In this week’s Candid Conversation we’re talking with J Dietenberger about talent attraction and retention in the technology industry. J has 25 years of experience in IT organizational development and project management consulting for international 500 companies. He currently helps students and emerging professionals create their personal brand through his talent acceleration program which focuses on STEM business innovation at the University of Wisconsin Milwaukee (UWM).
He’s doing some amazing things in terms of talent development and aligning organizations with professionals. Here’s what J had to share with us.
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J started the technology and innovation skills acceleration program at UWM six years ago. In that time it's grown from two tracks, primarily in the helpdesk and desktop support field, and up to 22 technology focused tracks in industries like data sciences, augmented reality, web design, UX/UI and business innovation. The program is in direct response to what the industry needs and what students are looking for.
J strives to remain diverse and inclusive in his work. “We’re reaching out to a broad swath of students to ensure that we're really bringing in talent across the entire diversity spectrum.”
The skills acceleration program focuses on fast-tracking three items for students: technical skill set, academic to career transition, and how to better communicate through innovation and entrepreneurship. It also boasts a 98% student satisfaction rate and an even more impressive 100% job hire rate.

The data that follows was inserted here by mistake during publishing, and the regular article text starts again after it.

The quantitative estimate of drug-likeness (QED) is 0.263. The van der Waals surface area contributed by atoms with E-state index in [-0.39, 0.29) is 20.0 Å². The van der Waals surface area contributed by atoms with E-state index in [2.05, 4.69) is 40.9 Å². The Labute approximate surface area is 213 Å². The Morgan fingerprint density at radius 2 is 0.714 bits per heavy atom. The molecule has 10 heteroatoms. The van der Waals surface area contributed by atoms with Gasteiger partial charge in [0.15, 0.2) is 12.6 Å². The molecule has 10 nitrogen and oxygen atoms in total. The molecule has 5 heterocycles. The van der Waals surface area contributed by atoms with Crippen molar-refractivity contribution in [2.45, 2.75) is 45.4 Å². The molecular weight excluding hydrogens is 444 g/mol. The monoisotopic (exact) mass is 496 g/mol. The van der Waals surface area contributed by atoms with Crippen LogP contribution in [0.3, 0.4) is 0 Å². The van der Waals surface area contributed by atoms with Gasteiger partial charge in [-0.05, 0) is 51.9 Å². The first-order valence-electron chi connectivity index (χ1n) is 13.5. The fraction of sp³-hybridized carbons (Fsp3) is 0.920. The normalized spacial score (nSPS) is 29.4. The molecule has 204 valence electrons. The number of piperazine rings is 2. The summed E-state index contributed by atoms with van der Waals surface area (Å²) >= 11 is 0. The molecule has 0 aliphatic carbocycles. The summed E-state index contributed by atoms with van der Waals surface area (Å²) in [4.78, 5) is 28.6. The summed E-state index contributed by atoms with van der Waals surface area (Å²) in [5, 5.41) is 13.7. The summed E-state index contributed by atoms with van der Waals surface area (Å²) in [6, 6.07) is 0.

Once students leave the program they are open to career opportunities in industries like business, marketing, human resources, manufacturing and AI. “Technology is such a strategic focus for so many organizations that the talent base can really go anywhere within the spectrum of open positions, especially with regard to STEM and innovation.”
J touches on the importance of forming a personal brand as an emerging professional but he’s also an advocate that organizations have a strong professional brand to showcase to new talent. Especially in industries like manufacturing that still tend to uphold an outdated, non-diverse culture. Which to those with a modern outlook on the workforce says, “I'm going to be stuck in a cubicle farm ignored and not receiving any kind of skills acceleration or mentoring talent.”
J has found that in the organizations that focus on their brand and create one that speaks to the lifestyle and language of an emerging professional succeed in attracting new talent. Graduating students aren’t just looking for a job. They want a career path with room for growth at an organization that’s invested in their future.
Attracting the right talent starts with a corporate strategy that goes beyond being unique and competitive in the marketplace. It’s about focusing on diversity and inclusive policies and skill development in order to fill the need for a wide spectrum of people needed within an organization. Without it, you often see someone that starts and leaves the company very quickly.
“It's really about being able to look at the collective of the emerging and established professional and seeing how the organization can better itself by investing into that person and augmenting them and their career path — because it's ultimately going to be for the organization in longevity as well as the skill set that's going to advance them forward as a competitive force.”
Beyond talent attraction, it's about staying competitive in an international sphere in terms of technology, skillset, and opportunity. Creating strategic partnerships within the community and higher education also helps educators and companies work together to understand what is needed in terms of talent and skill.
Lastly, J recommends championing the power of Milwaukee and Wisconsin as a great place to live. The key is then tying this all together and creating awareness around your company culture strategy.
We're living in really exciting times, especially for our city and state and we’re thrilled to be a part of the manufacturing industry as it transforms to stay relevant in this new digital age.For more conversations that focus on the changing landscape of talent attraction and the manufacturing industry, visit our Candid Conversations page.
Post by: Mariana Ruiz